The 2019 ESPYS were certainly a night full of inspiration, amazing tributes, speeches and a celebration of the human spirit on and off the field.
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Tracy Morgan hosted and celebrated iconic athletes like the The U.S. women’s national team, Dwyane Wade, and many more.
Here are the top 5 highlights of the night.
Morgan came out dancing and was all smiles, as he received a loud applause.
After an accident that almost took his life a few years back, Morgan was able to joke once again, even about the situation.
“Tracy Morgan got hit by a damn truck,” he said, addressing the past incident. He also joked about his wife demanding he get in another accident, so he could get another pay out.Kevin Winter/Getty Images
But when it was all said and done, he got very serious and embraced the moment.
“I’m just excited to be here … I’ve been a sports fan my whole life,” he said.
He had the audience laughing and inspired at the same time.
They arrived shortly after the start of the program and quickly their impact was felt, as Alex Morgan took home the trophy for best female athlete.
“This was probably the second best trophy we won this week,” Morgan joked.
She congratulated the other “powerful” women in her category.
She then gave a shout out to her teammates, yelling, “We did it!”
“I love you guys like sisters and I have 22 best friends,” she added.
Later in the night, the team won the biggest award for best team with actress Sandra Bullock doing the honors of introducing them.
“All those in favor of equal pay, say ‘Aye,'” she screamed.
Later, Morgan closed the night with similar sentiments.
Kirstie Ennis, Jim Calhoun, Bill Russell, Rob Mendez and others were honored Wednesday night for their service, perseverance and accomplishments that translated to much more than wins and losses on the field.
Mendez, the head coach of a junior varsity high school football team in Saratoga, California, won the Jimmy V Award. Mendez was born without arms and legs because of a rare syndrome, Tetra-Amelia, but that’s something the football mentor has never let get in his way.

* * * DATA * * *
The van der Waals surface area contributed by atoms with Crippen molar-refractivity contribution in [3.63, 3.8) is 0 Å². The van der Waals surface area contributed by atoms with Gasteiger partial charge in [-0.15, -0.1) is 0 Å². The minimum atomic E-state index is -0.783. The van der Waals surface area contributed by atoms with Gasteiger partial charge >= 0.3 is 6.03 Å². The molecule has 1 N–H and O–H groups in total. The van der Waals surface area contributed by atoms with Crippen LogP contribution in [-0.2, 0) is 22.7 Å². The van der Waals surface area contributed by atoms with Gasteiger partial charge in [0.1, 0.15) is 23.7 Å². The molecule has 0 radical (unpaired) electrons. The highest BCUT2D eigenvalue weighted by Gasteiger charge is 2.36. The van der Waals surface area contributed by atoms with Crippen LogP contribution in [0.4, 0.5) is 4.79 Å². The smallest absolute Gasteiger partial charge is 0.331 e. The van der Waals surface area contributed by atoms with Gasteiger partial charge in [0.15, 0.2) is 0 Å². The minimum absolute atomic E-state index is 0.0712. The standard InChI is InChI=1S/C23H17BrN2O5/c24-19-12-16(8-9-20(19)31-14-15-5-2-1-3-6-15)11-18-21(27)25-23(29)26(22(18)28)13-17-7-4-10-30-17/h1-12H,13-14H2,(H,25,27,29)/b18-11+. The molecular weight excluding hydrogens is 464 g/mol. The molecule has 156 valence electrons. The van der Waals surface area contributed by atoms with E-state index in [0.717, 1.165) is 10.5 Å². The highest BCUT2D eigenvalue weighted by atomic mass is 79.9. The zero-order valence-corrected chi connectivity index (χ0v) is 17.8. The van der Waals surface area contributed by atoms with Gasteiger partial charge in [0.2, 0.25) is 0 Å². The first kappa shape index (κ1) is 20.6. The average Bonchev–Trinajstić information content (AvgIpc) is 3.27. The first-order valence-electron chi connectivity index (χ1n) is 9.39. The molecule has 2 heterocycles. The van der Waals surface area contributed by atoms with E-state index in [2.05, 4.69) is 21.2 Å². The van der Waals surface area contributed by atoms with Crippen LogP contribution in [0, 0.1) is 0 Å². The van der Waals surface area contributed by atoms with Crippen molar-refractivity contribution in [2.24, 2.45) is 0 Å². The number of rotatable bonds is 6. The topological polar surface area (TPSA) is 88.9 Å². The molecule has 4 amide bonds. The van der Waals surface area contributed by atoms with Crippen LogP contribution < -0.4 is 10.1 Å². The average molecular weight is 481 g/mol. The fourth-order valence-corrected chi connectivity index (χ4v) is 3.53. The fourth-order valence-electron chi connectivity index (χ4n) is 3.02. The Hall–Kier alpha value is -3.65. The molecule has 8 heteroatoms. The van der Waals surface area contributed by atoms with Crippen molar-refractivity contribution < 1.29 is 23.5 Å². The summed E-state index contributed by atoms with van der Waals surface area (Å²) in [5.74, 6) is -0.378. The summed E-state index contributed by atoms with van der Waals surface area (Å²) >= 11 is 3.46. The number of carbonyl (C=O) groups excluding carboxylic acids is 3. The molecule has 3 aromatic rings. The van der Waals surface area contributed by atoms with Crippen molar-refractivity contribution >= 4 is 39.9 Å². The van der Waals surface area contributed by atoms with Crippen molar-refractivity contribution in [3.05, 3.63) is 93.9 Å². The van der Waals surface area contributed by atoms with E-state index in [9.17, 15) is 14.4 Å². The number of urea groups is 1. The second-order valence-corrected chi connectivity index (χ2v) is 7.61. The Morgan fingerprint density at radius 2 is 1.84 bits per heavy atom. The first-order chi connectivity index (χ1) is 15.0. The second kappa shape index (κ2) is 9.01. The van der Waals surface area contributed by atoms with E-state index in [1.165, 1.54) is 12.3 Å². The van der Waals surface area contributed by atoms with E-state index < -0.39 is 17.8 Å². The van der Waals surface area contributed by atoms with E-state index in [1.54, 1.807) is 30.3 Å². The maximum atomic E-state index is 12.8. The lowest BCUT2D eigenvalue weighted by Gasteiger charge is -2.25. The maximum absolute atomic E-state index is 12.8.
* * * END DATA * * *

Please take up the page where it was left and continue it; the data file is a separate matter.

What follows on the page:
“If there’s any message I want to give you guys tonight is … when you focus on what you can do instead of what you can’t do, you really can go places in this world,” he said
A former Marine, who was injured and could have died seven years ago in a helicopter crash while on duty in Afghanistan, Ennis had to work her way back from a traumatic brain injury, spine trauma and shoulder damage, not to mention the dozen or so surgeries she’s endured, one to amputate her left leg above the knee.
A year after her injury and after trying to take her own life, Ennis made the decision to live for others in need. It was her purpose.
“I want to be that role model, I want to be that beacon of hope,” she said in her introduction video.
While on stage accepting her award, Ennis was greeted by a standing ovation, then tried to hold back the tears.
“I am often told that I am strong, but truth to be told I’m not the strong one,” she said. “It has taken me a village to get here.”
“I started my organization because I didn’t have the role mode I needed while I was in the hospital,” she said, adding that now she continues for those watching, needing that role model and “those who can’t.”
“Let this be my message tonight … rest a moment less, endure a fraction more and try to make peace with whatever your pain may be,” she said.
Boston Celtics legend Bill Russell won the coveted Arthur Ashe award. His story and his speech was not just about his numerous championships, but the way he carried himself off the court and how he embraced his black heritage.
Those like Kobe Bryant, President Barack Obama and Samuel L. Jackson spoke about what the icon meant to them growing up.
“On behalf of every athlete in this room and all of us who have tried to follow in your footsteps, thank you,” Bryant said.
Dwyane Wade’s Promise to Gabrielle Union
Drew Brees won for best record-breaking performance and used the time to thank his wife and his three sons.
Later, Wade was honored for his impressive career and blamed Brees for having to also make sure he honored his beloved wife.
“You’re amazing and you look incredible in this dress,” he told Union. The audience loved it.
“I can’t wait to marry you again in 5 years,” he said, to a loud gasp of “Aww.”
“It’ll be a lower budget this time,” he then joked. Then Wade spoke about the end of his career not being the end of his journey.
“I want to be that face and voice for my community, that role model I always wanted growing up,” he said. “I will continue to fight for change.”
Jim Calhoun was honored with the best coach award and the former University of Connecticut head coach and three-time national champion took the honor in stride.
He’s been coaching for more than 50 years and while he’s a legend, he’s also battled cancer.
“I want to go out on my terms, so I’m gonna fight this,” he said. “Life is about purpose, I never went to work, I don’t have a job. I coach.”
Up on the podium, Calhoun, 77, once again inspired with a story of losing his father at just 15 to a heart attack.
“It was tough time, I was kind of bitter in many ways,” he said.
But during that time, he tried to win in some way every day and stay close to the game he loved. “It gave me hope that I could be there someday,” he said.
He said his mentors rallied around him and got him a basketball scholarship and “more than 50 years later, I’m still doing it.”
“I’ve dedicated my life to doing for others what those folks did for me,” he added.
He honored all the coaches and teachers out there who are making a difference in young people’s lives.